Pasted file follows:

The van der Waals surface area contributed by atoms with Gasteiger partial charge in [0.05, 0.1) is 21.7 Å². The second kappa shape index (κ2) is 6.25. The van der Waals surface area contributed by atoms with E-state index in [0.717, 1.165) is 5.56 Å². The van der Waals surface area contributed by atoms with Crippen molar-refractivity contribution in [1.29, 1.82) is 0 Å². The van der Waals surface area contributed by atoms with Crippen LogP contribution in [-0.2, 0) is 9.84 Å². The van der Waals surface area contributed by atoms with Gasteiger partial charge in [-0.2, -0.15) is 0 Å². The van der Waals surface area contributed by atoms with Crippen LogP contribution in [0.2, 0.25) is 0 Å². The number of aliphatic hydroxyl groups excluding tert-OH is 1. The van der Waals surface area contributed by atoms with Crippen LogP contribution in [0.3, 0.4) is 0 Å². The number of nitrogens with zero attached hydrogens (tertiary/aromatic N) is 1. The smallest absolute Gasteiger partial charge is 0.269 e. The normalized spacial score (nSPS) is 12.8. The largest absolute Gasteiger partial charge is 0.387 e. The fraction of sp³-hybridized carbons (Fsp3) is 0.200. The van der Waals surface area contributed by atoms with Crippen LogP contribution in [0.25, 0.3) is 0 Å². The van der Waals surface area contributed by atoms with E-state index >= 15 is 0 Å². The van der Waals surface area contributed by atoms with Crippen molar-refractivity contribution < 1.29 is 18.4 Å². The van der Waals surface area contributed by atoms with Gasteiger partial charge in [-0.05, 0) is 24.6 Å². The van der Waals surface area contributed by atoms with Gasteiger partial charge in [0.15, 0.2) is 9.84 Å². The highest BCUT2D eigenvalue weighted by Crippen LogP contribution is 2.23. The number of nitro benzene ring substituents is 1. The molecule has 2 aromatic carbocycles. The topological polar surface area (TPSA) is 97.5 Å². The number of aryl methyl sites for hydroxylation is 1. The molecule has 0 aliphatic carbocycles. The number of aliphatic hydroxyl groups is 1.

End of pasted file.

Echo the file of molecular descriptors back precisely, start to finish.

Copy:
The van der Waals surface area contributed by atoms with Gasteiger partial charge in [0.05, 0.1) is 21.7 Å². The second kappa shape index (κ2) is 6.25. The van der Waals surface area contributed by atoms with E-state index in [0.717, 1.165) is 5.56 Å². The van der Waals surface area contributed by atoms with Crippen molar-refractivity contribution in [1.29, 1.82) is 0 Å². The van der Waals surface area contributed by atoms with Crippen LogP contribution in [-0.2, 0) is 9.84 Å². The van der Waals surface area contributed by atoms with Gasteiger partial charge in [-0.2, -0.15) is 0 Å². The van der Waals surface area contributed by atoms with Crippen LogP contribution in [0.2, 0.25) is 0 Å². The number of aliphatic hydroxyl groups excluding tert-OH is 1. The van der Waals surface area contributed by atoms with Crippen LogP contribution in [0.3, 0.4) is 0 Å². The number of nitrogens with zero attached hydrogens (tertiary/aromatic N) is 1. The smallest absolute Gasteiger partial charge is 0.269 e. The normalized spacial score (nSPS) is 12.8. The largest absolute Gasteiger partial charge is 0.387 e. The fraction of sp³-hybridized carbons (Fsp3) is 0.200. The van der Waals surface area contributed by atoms with Crippen LogP contribution in [0.25, 0.3) is 0 Å². The van der Waals surface area contributed by atoms with E-state index >= 15 is 0 Å². The van der Waals surface area contributed by atoms with Crippen molar-refractivity contribution < 1.29 is 18.4 Å². The van der Waals surface area contributed by atoms with Gasteiger partial charge in [-0.05, 0) is 24.6 Å². The van der Waals surface area contributed by atoms with Gasteiger partial charge in [0.15, 0.2) is 9.84 Å². The highest BCUT2D eigenvalue weighted by Crippen LogP contribution is 2.23. The number of nitro benzene ring substituents is 1. The molecule has 2 aromatic carbocycles. The topological polar surface area (TPSA) is 97.5 Å². The number of aryl methyl sites for hydroxylation is 1. The molecule has 0 aliphatic carbocycles. The number of aliphatic hydroxyl groups is 1.